Crapo Releases Housing Finance Reform Plan Outline
Senate Banking Committee Chair Mike Crapo (R-ID) earlier today released an outline for housing finance reform legislation. In a statement accompanying the release, Crapo calls on Congress and the Administration to “expeditiously fix our flawed housing finance system” and lays out his priorities for reform: protecting taxpayers from risk, preserving the 30-year fixed-rate mortgage, increasing competition, and promoting access to affordable housing.
Private Guarantor Market
Crapo’s plan is similar to several that have been proposed by lawmakers and outside experts in recent years. Fannie Mae and Freddie Mac would each be removed from conservatorship and become mortgage guarantors in the private sector. Their multifamily businesses would be sold and operate as independent guarantors. Fannie Mae, Freddie Mac, and any other private entity guarantors wishing to would then apply to the Federal Housing Finance Agency (FHFA) to purchase government insurance for qualified mortgage-backed securities (MBS) from Ginnie Mae. The Ginnie Mae insurance would be largely the same as the insurance it currently provides on MBS composed of federal program loans.
The plan directs FHFA to regulate the guarantors, including chartering new guarantors, setting capital and liquidity standards, and approving pricing. Guarantors would be required to provide equal access to all originators, regardless of their size or loan volume. Further, guarantors would also have to offset some of the risk associated with the loans they guarantee through credit risk transfers.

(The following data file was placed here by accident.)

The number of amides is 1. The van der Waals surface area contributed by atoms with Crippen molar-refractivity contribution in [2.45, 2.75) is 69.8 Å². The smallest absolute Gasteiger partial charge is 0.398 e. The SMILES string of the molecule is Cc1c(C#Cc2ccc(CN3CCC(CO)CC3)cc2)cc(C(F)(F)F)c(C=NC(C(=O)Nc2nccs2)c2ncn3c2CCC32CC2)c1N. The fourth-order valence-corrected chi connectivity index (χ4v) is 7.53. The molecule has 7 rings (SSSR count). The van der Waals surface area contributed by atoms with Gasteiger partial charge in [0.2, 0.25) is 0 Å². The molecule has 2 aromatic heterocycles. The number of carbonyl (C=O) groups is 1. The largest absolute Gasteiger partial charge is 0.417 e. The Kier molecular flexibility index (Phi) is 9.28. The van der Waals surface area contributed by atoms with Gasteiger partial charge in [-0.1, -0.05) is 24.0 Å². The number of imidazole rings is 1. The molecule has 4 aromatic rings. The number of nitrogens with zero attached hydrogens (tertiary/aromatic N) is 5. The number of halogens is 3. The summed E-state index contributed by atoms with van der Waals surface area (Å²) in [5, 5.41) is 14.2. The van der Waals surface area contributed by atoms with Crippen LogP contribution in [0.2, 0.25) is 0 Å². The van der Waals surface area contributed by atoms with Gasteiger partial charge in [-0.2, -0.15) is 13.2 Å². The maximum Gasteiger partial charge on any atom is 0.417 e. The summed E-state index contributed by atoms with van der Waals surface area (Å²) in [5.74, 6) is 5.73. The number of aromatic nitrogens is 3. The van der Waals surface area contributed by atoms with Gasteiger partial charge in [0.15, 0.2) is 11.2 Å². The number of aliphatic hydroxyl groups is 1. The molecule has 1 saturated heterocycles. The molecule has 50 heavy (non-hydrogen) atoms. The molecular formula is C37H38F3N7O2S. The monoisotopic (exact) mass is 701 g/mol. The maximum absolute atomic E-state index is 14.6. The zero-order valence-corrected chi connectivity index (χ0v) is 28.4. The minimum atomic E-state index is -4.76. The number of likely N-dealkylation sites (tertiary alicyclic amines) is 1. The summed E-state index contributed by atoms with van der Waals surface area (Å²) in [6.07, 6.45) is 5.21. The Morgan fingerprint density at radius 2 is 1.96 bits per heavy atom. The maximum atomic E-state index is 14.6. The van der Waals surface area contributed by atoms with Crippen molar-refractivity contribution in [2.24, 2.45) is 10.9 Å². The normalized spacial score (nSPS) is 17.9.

Funds Used to Support Affordable Housing
With regard to affordable housing, Crapo’s plan rescinds Fannie Mae and Freddie Mac’s affordable housing goals and duty-to-serve requirements. In their place, the plan establishes a “Market Access Fund” to finance loans, grants, and credit enhancements to support affordable homeownership and rental housing. The fund will be funded through a 10-basis point fee on the total volume of loans guaranteed by each guarantor annually. The outline does not include any detail about how the Market Access Fund would be administered.
Funds from the 10-basis point fee would also be used to finance both the Housing Trust Fund and Capital Magnet Fund. Fannie Mae and Freddie Mac currently contribute 4.2 basis points of their total loan volume guaranteed during the year to these programs.